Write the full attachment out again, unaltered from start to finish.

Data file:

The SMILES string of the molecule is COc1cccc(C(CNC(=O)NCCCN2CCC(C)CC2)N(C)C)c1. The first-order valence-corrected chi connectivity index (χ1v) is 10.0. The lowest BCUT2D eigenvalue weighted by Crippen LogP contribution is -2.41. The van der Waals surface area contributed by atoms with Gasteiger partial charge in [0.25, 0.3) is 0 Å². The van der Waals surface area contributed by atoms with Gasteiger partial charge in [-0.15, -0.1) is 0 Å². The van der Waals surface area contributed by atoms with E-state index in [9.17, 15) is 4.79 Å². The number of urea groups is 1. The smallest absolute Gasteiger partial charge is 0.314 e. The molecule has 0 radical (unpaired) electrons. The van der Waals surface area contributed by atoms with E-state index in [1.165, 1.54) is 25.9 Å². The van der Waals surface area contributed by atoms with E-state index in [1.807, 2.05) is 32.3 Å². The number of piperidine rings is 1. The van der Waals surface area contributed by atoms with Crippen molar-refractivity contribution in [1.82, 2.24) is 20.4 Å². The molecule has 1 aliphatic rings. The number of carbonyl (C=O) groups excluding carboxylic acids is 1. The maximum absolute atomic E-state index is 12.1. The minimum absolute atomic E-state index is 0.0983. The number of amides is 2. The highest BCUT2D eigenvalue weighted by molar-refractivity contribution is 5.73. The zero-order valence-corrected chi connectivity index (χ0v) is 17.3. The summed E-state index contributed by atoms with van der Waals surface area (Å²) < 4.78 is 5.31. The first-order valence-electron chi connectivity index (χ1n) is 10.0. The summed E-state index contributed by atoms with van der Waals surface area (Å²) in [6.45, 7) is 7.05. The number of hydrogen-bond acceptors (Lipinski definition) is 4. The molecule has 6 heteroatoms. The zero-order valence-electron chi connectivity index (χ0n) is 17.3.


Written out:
The SMILES string of the molecule is COc1cccc(C(CNC(=O)NCCCN2CCC(C)CC2)N(C)C)c1. The first-order valence-corrected chi connectivity index (χ1v) is 10.0. The lowest BCUT2D eigenvalue weighted by Crippen LogP contribution is -2.41. The van der Waals surface area contributed by atoms with Gasteiger partial charge in [0.25, 0.3) is 0 Å². The van der Waals surface area contributed by atoms with Gasteiger partial charge in [-0.15, -0.1) is 0 Å². The van der Waals surface area contributed by atoms with E-state index in [9.17, 15) is 4.79 Å². The number of urea groups is 1. The smallest absolute Gasteiger partial charge is 0.314 e. The molecule has 0 radical (unpaired) electrons. The van der Waals surface area contributed by atoms with E-state index in [1.165, 1.54) is 25.9 Å². The van der Waals surface area contributed by atoms with E-state index in [1.807, 2.05) is 32.3 Å². The number of piperidine rings is 1. The van der Waals surface area contributed by atoms with Crippen molar-refractivity contribution in [1.82, 2.24) is 20.4 Å². The molecule has 1 aliphatic rings. The number of carbonyl (C=O) groups excluding carboxylic acids is 1. The maximum absolute atomic E-state index is 12.1. The minimum absolute atomic E-state index is 0.0983. The number of amides is 2. The highest BCUT2D eigenvalue weighted by molar-refractivity contribution is 5.73. The zero-order valence-corrected chi connectivity index (χ0v) is 17.3. The summed E-state index contributed by atoms with van der Waals surface area (Å²) < 4.78 is 5.31. The first-order valence-electron chi connectivity index (χ1n) is 10.0. The summed E-state index contributed by atoms with van der Waals surface area (Å²) in [6.45, 7) is 7.05. The number of hydrogen-bond acceptors (Lipinski definition) is 4. The molecule has 6 heteroatoms. The zero-order valence-electron chi connectivity index (χ0n) is 17.3.